For a moment, let us ignore the likely future where everybody who owns an XBox 360 is going buy the fourth installment in the Gears of War franchise. And while we’re employing our cognitive dissonance, we might as well disregard the obvious fact that a fourth Gears game, from a narrative point of view, is nothing but naval gazing. I could also point out that prequels are generally an indication of creative bankruptcy within a property, but that might belabour a point that better people than me have made a long time ago.
Make no mistake, I do not begrudge Epic a chance to make more money with an established brand. And mark my words; Epic is going to make money with Gears 4, if only out of consumer loyalty. Yet as a fan of the series, and somebody who even read a Gears of War novel, this new game seems like a missed chance to shift the focus of Gears while maintaining its spirit.
In the scant calms between bouts of gunfire, the Gears of War trilogy offers a compelling story of redemption and loss. Marcus Fenix’s introduction is that of an ex-convict who had been left to rot in a military prison for putting loyalty to family above loyalty to the state. Dominic Santiago, Marcus’ best friend, begins as a man on a quest to discover the fate of a wife lost to the vicissitudes of war. By the end of the second Gears of War game, these quests are resolved. Therein the story of the third Gears game is that of a search for purpose.
*Spoiler ahead for Gears of War 3*
Arguably neither of the two main characters are able to find a purpose in life. Despite winning the day, Marcus ends Gears 3 as an accomplice to the Locust genocide. As he strips off his armour, Marcus admits to fellow Gear Anya Stroud that he doesn’t know what to do without the fighting. Dom’s fate is found somewhere between heroic sacrifice and suicide, probably closer to the latter. In finding his wife’s mind and body shattered by Locust torture in Gears 2, Dom effectively loses the one thing that kept him fighting.
Yes, there is senseless gunplay in the Gears franchise. And yes, there is a lot of blue collar dialogue from Delta Squad. However, beneath its base trappings, Gears of War is one of digital media’s foremost war stories. Rather than undermining the narrative authenticity of these two characters, a smart decision, Epic is shifting the focus of Gears of War: Judgement to Delta Squad’s two other members: Damon Baird and Augustus Cole. The potential problem is that Baird and the Cole-Train don’t quite fit the established character model.
The most obvious incongruity with Gears: Judgement is Delta’s favourite misanthrope being billed as Lieutenant Damon Baird. Gears of War has always been a war story told from the “working man’s” point of view. Lieutenant Kim, Delta Squad’s commanding officer in Gears 1, dies at the end of the first act. From then on out, Marcus, a mere Sergeant in the Coalition of Ordered Governments’ Army (COG for short), acts as Delta’s leader. The narrative pay off in such a decision is that the player is always as much in the dark, with respect to the larger scope of the war, as the game’s central characters. Hearing the taciturn Colonel Hoffman tell Marcus that something is “need to know” becomes a shared experience between gamer and character. Maintaining that shared experience with Lt. Baird may prove a difficult proposition as officers by their very nature know more about strategic matters than the men under their command. Not to mention this casting might seem a retread of established motifs given that Gears: Judgement will tell the story of Baird and Cole’s fall from the COG’s grace. We’ve already explored redemption as a conceit with Marcus, is it going to work a second time with Baird? Are players going to empathize with Cole, a millionaire sports star turned fighting man due an “alien” invasion? I hate to say it, but I’m not convinced that Cole has the chops to be anything other than comic relief.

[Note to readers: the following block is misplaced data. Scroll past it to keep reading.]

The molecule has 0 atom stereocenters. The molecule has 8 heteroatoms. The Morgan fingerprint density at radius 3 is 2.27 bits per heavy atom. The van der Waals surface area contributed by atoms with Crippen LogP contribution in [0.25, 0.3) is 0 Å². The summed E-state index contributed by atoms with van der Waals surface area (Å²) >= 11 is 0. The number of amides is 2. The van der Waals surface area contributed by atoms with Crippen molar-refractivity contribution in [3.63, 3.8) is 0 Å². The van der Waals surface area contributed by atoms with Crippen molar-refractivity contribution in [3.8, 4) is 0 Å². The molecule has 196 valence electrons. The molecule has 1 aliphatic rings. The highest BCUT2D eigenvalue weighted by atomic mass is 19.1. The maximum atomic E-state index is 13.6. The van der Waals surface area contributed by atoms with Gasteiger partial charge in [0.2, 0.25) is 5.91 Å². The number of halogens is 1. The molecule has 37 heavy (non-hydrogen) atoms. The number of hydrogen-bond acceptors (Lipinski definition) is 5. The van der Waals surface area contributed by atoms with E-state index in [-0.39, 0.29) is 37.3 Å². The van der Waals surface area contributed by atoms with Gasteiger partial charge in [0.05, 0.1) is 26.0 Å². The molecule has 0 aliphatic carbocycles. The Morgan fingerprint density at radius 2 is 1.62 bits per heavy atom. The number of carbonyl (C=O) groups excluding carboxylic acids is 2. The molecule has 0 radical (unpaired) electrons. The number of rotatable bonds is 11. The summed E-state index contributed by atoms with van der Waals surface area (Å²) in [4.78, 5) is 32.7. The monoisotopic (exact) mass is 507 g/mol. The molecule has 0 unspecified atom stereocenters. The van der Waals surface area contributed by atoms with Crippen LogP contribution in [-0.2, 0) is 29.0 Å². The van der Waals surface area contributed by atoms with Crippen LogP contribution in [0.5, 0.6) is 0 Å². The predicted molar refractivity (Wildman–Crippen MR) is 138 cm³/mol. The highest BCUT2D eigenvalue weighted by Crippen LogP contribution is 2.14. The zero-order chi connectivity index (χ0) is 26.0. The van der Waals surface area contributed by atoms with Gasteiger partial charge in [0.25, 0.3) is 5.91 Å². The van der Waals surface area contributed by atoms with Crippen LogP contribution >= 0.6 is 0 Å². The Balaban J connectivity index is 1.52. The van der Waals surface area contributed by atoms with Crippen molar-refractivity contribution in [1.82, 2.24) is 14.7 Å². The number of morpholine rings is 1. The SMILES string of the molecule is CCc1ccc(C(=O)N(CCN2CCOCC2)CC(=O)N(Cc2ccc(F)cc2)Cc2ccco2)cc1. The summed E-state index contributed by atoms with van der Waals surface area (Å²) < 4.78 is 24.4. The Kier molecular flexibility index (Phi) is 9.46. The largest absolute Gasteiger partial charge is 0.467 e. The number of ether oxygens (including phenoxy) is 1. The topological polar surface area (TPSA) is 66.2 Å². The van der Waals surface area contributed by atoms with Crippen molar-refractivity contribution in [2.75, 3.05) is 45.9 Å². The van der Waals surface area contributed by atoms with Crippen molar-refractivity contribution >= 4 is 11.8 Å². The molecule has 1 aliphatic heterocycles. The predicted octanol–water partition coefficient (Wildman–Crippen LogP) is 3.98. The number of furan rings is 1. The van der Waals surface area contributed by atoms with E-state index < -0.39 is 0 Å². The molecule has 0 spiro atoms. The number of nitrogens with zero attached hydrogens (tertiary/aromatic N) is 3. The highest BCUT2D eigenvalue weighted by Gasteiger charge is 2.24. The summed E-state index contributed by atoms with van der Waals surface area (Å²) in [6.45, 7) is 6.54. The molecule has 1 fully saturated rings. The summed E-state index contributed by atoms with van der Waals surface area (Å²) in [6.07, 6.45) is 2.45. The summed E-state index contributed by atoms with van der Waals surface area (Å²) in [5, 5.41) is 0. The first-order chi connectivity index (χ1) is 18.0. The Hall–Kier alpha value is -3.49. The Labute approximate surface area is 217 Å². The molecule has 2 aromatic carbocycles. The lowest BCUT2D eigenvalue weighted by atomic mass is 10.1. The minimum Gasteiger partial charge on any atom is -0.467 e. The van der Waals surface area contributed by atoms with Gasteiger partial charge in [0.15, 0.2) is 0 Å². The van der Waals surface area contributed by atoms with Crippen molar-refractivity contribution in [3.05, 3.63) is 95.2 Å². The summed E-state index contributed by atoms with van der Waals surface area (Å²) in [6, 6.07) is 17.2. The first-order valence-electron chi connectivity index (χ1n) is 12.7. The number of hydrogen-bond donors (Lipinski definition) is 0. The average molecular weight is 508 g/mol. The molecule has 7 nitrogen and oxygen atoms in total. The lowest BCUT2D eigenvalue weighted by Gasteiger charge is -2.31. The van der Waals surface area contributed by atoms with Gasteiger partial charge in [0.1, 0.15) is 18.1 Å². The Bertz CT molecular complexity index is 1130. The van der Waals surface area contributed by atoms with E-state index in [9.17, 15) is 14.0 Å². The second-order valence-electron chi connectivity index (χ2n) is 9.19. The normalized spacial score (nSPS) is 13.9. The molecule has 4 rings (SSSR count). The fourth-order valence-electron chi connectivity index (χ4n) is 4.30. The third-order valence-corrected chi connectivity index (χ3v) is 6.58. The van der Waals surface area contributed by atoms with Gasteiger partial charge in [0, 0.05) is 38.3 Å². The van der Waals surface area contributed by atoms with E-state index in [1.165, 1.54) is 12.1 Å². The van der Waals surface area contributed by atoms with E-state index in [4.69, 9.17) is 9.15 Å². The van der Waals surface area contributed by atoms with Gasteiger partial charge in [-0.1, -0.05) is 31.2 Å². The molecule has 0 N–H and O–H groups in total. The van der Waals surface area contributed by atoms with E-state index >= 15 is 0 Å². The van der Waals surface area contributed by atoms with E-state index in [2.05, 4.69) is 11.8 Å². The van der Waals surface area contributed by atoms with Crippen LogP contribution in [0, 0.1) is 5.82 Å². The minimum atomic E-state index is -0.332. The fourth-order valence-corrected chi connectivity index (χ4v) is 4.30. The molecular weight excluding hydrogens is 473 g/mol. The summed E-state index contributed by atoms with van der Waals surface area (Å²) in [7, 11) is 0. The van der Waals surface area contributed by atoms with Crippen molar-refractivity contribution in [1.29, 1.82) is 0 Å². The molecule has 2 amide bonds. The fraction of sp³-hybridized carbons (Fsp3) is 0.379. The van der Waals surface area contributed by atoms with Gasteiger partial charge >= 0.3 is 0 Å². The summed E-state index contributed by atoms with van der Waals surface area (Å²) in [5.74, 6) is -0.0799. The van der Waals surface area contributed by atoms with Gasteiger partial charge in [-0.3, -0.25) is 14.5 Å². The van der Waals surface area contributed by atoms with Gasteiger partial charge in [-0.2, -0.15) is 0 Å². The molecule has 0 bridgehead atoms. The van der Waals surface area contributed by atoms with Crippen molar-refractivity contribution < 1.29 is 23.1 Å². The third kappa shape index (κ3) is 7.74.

Redemption also misses an opportunity to tell a story set before Emergence Day. Prior to the Locust’s attack, Sera was a planet divided between two supra-national entities, the Coalition of Ordered Governments and the Union of Independent Republics. We know from game lore that these two entities fought a series of conflicts known as the Pendulum Wars. The details of those conflicts are scant save for references to resource scarcity and control of the super fuel known as Immulsion. In fact, other than the Gears of War novels, the canonicity of which are up for debate, what little gamers know of Sera’s back story is gleamed through in-game ephemera. Propaganda posters nailed to crumbling walls, overheard conversations, and throwaway references hint at the world that existed before the Locust’s emergence. Nothing would say, “the same but different” like bringing the oft hinted at pre-Locust world of Gears of War to life. Then again, maybe only political science geeks and history nerds would want to know about the Cold War conflicts that happened before the underground monster apocalypse.
In the end, Gears may always be a man versus monster experience; if only because chainsaw bayonets are a monstrous weapon when used on a human. It’s easy to feel mighty chopping up an over sized Locust drone. Gears draws quite heavily on the classic “alien other will unite mankind” theme as seen in novels like Starship Troopers. But are the dogmatic and geopolitical differences between the COG and UIR sufficient to merit battlefield butchery? Probably not. If that’s the case, it’s probably a better business investment to keep treading the same ground for a profit, then risking jeers for neutering the combat experience just to push the franchise’s fictional frontiers.